I Disclosed My Depression to My Boss
It takes a certain amount of energy to hide depression from family and close friends. (Explaining Depression to a Friend) It takes exponentially more energy to keep depression a secret at work. But there came a time, not too long ago, when I finally had to say – ENOUGH!
Options to Telling My Boss About My Depression
Two years ago, I was put on a very stressful project at work. Additionally, I had a new (interim) boss. This was the same year that I had started having frequent depression-dips which, besides being frustrating and disruptive, made it very difficult for me to do my job to the best of my abilities.
I had just survived a week of depression whereby I took a couple of days off, worked from home a couple of days – the usual things I need to do to survive a dip. When I returned to work the following Monday, I had had enough. I was obviously struggling and something had to give.
I had a few options :
- Quit my job. (Not really an option – have to pay the bills).
- Go on short-term disability again. (Also not really an option – I would need medical evidence – these are not major depressive episodes).
- Ask to be removed from the project. (A potential option – I would need to come up with a reason and that wouldn’t solve the problem for next time).
- Tell them I suffer from depression. (A very scary, risky option – once it’s out there, it is out there).
The last thing you should do when you’re depressed is to make a hasty decision. Having said that, I only considered these four options for about two minutes before I walked into my bosses office, closed the door and broke down in tears. He was very patient while I struggled to control my emotions enough to say the words.
I Told My Boss I Suffer From Depression
“I suffer from depression,” hiccup… hiccup… sniff… “and, every couple of months I have these depression dips”, sniff… weep… hiccup… “and it prevents me from being normal – though what is normal? – and I’ve never told anybody at work so this is confidential and very scary and I don’t know what’s going to happen now…” hiccup… sniff… weep.
I spoke non-stop (except for the hiccups and sniffs) for about three minutes. I spilled my guts, I gushed, I purged.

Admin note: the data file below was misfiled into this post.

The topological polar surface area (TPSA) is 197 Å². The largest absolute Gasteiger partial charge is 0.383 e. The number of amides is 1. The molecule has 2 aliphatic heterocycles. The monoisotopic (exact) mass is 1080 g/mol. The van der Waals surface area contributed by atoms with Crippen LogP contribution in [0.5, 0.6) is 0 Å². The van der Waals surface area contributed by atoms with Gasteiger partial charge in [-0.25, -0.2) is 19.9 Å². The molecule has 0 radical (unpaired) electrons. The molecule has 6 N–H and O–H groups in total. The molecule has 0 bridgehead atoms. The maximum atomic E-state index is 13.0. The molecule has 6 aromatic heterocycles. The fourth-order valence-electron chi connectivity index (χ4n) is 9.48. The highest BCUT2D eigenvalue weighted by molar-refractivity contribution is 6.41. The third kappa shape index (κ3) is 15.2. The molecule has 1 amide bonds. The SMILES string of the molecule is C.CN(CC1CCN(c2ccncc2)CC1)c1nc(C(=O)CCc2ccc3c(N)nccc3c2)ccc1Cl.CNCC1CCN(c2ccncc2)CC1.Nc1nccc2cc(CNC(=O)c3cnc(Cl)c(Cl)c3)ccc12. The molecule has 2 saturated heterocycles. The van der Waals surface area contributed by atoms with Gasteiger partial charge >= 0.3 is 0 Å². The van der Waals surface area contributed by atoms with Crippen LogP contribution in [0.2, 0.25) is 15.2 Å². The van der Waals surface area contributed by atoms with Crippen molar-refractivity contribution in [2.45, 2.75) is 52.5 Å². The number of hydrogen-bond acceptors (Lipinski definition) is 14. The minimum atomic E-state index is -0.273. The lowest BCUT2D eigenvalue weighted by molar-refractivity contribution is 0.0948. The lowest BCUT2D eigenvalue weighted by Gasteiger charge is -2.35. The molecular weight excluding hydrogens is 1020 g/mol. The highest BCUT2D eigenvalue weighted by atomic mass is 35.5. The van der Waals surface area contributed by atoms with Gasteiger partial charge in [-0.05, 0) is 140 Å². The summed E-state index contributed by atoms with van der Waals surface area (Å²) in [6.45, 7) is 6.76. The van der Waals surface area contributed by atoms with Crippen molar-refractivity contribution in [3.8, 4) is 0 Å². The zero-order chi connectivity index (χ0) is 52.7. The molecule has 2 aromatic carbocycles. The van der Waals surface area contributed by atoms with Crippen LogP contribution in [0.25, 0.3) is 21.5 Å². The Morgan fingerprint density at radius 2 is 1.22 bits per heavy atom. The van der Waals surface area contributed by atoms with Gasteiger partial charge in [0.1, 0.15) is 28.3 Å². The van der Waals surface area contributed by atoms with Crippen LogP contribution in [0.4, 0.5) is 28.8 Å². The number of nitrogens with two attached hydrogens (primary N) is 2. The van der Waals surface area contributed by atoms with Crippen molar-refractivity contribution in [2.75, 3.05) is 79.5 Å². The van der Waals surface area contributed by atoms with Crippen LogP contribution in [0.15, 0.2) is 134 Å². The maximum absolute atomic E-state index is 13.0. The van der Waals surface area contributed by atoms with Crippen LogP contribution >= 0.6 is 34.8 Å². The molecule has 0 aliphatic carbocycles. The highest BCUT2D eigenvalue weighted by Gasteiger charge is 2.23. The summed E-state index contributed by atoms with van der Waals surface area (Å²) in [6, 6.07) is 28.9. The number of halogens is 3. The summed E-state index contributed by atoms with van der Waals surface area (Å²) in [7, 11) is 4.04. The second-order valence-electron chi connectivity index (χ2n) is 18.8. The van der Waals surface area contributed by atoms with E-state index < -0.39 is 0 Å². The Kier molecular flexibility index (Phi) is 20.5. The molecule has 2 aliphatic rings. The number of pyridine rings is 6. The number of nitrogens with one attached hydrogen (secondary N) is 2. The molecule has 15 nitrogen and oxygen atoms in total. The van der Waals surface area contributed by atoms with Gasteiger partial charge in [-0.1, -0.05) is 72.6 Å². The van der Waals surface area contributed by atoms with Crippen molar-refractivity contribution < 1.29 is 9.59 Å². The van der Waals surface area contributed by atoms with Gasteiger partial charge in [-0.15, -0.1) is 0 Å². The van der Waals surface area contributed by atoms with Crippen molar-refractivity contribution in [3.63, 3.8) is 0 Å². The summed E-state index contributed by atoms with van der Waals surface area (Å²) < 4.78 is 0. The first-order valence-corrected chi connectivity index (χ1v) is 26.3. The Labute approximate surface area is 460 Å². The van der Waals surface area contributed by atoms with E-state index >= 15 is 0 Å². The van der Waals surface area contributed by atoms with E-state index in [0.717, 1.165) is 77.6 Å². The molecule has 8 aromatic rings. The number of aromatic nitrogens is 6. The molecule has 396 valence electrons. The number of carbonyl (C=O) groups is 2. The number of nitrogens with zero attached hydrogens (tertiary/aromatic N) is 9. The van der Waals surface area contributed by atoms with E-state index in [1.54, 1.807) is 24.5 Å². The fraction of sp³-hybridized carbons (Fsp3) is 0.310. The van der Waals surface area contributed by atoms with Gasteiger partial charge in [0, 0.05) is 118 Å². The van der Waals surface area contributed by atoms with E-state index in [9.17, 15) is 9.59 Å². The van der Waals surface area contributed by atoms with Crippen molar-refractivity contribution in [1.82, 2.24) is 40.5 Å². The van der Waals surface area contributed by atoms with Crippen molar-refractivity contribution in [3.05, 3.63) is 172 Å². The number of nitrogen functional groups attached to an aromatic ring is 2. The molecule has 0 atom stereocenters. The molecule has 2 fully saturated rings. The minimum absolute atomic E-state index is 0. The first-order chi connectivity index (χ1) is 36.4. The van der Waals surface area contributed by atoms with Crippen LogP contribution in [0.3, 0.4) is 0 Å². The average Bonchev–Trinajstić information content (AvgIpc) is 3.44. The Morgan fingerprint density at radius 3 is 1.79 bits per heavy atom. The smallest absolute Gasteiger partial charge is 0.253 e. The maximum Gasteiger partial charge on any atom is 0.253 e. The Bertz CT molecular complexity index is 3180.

And then I waited. Needless to say, telling your boss you have depression may be the scariest thing you ever do.
Telling Your Boss You Have Depression
To his credit, he first thanked me for my honesty. Then, he explained to me how much easier it would be, for the both of us, to manage these times now that he was aware of my personal challenges. We talked some more, I left, and life moved on. I never felt judged or discriminated against.
After his tenure as my interim boss came to an end (six months later), he gave me one last piece of advice. “I think it would be a good idea for you to tell your new boss what you told me about your depression. It was so much easier for both of us after you told me, wouldn’t you agree?” I agreed. “But,” he said, “it’s your decision.”
I did tell my new manager. She was less adaptable, overall, but worked with me as best she could. If I had to say anything about my experience with her it would be that overall, she was not an empathetic person, by nature, thus lacked the compassion one needs to even begin to relate to somebody with depression.
Today, I have a new manager. I told her about my depression too. She was empathetic and compassionate and generally wonderful.
It's hit-and-miss and I’ve been lucky. Very lucky.
There comes a time when you just have to say, “Enough is enough. I’m done hiding the fact that I have depression!” If nothing else, it is unbelievably cathartic.
Photo of two women by David Castillo Dominici, courtesy of freedigitalphotos.net
Scott, L. (2013, August 18). I Disclosed My Depression to My Boss, HealthyPlace. Retrieved on 2019, September 16 from https://www.healthyplace.com/blogs/copingwithdepression/2013/08/i-told-my-boss-about-my-depression
Author: Liana M Scott
I've been on my job almost 3 months. During the last two months its been really hard to focus, to remember things, and even when I write them down I still cant do anything right. I have depression due to a head injury in a car accident and Im going through menopause due to a hysterectomy. I'm trying to get help but most psychiatrists 1) wont take insurance 2) copays are so high that its go see a doctor OR pay my rent. I really think I will be fired soon and even faster if I tell my boss whats going on.
I work for state job Caltrans landscape for five days I get anxiety and depression first I don't know all this hit me I had OCD through my previous job .
I did too many interviews finally I get hire as intermittent permanent for Caltrans I was exiting to have this job I wasn't excepting I had to do very heavy work I had panic attack make me take wrong decision confess my supervisor job is hard for me to continue after few weeks I submitted my resignation as family illness so I can come back to work for another opportunity without telling my supervisor the truth scare to get fire few days I had to go to urgent care doctor diagnosed me I find out I am having depression and anxiety my doctor put on medication now I am feeling better try to reapply again for the same job Caltrans please advise me what I should do I am staying home boring I am 59 years old I work hard all my life I safe enough money but still life so demanding when you have family to support please advise me.